I arrived at Columbia with no idea of what I wanted to study. An impulsive decision to register for a history course on ancient Greece, coupled with Columbia’s fetish for antiquity in Literature Humanities, inspired me to consider classics as a potential major.
However, after looking at the course requirements, I felt overwhelmed. The mastery of two languages—Greek and Latin—combined with multiple ancient culture courses seemed daunting, considering that the Core already takes a huge chunk of available class space. After asking around, I soon realized most classics majors already had a background in ancient languages, and when I spoke to my adviser about my concerns, she suggested taking language classes on campus over the summer.
“Yeah sure, let me just shell out a couple thousand dollars for a Greek class, more than my entire family contribution for the academic year,” I thought to myself, frustrated with what came across to me as my adviser’s failure to consider that some students don’t have the financial means to further their studies over the summer.
The difficulty associated with obtaining a classics degree for a student lacking a privileged background—financially or academically—reflects a larger issue at Columbia. Before arriving, it’s easy to assume that we will be playing on a level field with our classmates and that truly anything is possible during our time here. This simply isn’t accurate. Two main barriers exist in major attainability: unequal educational backgrounds that lead to a difference in academic experience and monetary concerns regarding financing studies beyond a typical semester.
Just declaring certain majors involves barriers for students from schools lacking advanced placement courses or only offering one foreign language. Majors like classics and comparative literature seem daunting to students who were never exposed to the languages they require. Students from elite educational backgrounds start their time at Columbia with a leg up on their less fortunate peers, often testing out of language requirements or lower levels of certain subjects, allowing them to advance more quickly in their major.
The ability to test out of some classes and get course credit heavily relies on access to, and results of, AP exams. This is undoubtedly more difficult for low-income students who come from high schools that lack AP or honors courses. It is still possible to take AP exams without completing the courses associated with them, but the barrier of affording to take the expensive exams still exists, as schools lacking AP courses also lack test waivers. Columbia’s system of awarding credit is inherently flawed, as it favors the rich and well-educated. Columbia’s classist system of awarding credit exacerbates low-income students’ difficulty in attaining certain majors, as Columbia already has some of the toughest graduation requirements in the Ivy League, and the (mostly low-income) students who couldn’t take advanced classes are left to bear the full course load.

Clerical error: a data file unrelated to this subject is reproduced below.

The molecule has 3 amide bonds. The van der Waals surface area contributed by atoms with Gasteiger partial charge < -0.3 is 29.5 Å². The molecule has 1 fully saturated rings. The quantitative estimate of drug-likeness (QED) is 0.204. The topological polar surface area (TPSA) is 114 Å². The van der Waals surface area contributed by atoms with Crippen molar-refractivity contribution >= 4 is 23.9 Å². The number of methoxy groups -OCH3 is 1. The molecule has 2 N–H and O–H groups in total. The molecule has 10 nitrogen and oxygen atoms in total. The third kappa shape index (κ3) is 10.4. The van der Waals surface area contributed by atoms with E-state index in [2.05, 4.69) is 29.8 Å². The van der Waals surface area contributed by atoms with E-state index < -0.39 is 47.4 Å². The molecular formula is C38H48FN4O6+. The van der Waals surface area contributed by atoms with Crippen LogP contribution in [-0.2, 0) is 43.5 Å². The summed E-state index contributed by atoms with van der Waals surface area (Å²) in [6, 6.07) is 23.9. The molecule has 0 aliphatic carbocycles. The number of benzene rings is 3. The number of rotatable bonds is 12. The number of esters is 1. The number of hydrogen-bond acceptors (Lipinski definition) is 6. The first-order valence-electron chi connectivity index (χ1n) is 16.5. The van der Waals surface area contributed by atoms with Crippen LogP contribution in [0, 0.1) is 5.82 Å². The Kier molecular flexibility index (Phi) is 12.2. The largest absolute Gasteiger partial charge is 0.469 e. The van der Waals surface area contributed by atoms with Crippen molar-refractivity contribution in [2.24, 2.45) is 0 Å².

Therefore, picking a major becomes a much more complicated, pressing issue for low-income students. They must prioritize completing course requirements, finding employment, and paying off debts before they can act based on pure enjoyment and passion. No matter how many opportunities are provided here at Columbia, some students bear the burden of constantly worrying about money guiding their studies and career goals.
While this may be a broader societal issue, these flaws exist specifically at this academic institution. Any major offered here is, in theory, achievable, but it is significantly harder to major in a field with extensive requirements—especially of niche ancient or foreign languages—if you have no previous experience and would need summer courses to catch up or even just to graduate on time.
Grace Bertelli is a first-year in Columbia College who would like to study classics if she could somehow manage to learn both Latin and Greek. She is involved in QuestBridge, Columbia First-Generation Low-Income Partnership, the Undergraduate Recruitment Committee, the Multicultural Recruitment Committee, and the Columbia University Marching Band (g(tb)^2).
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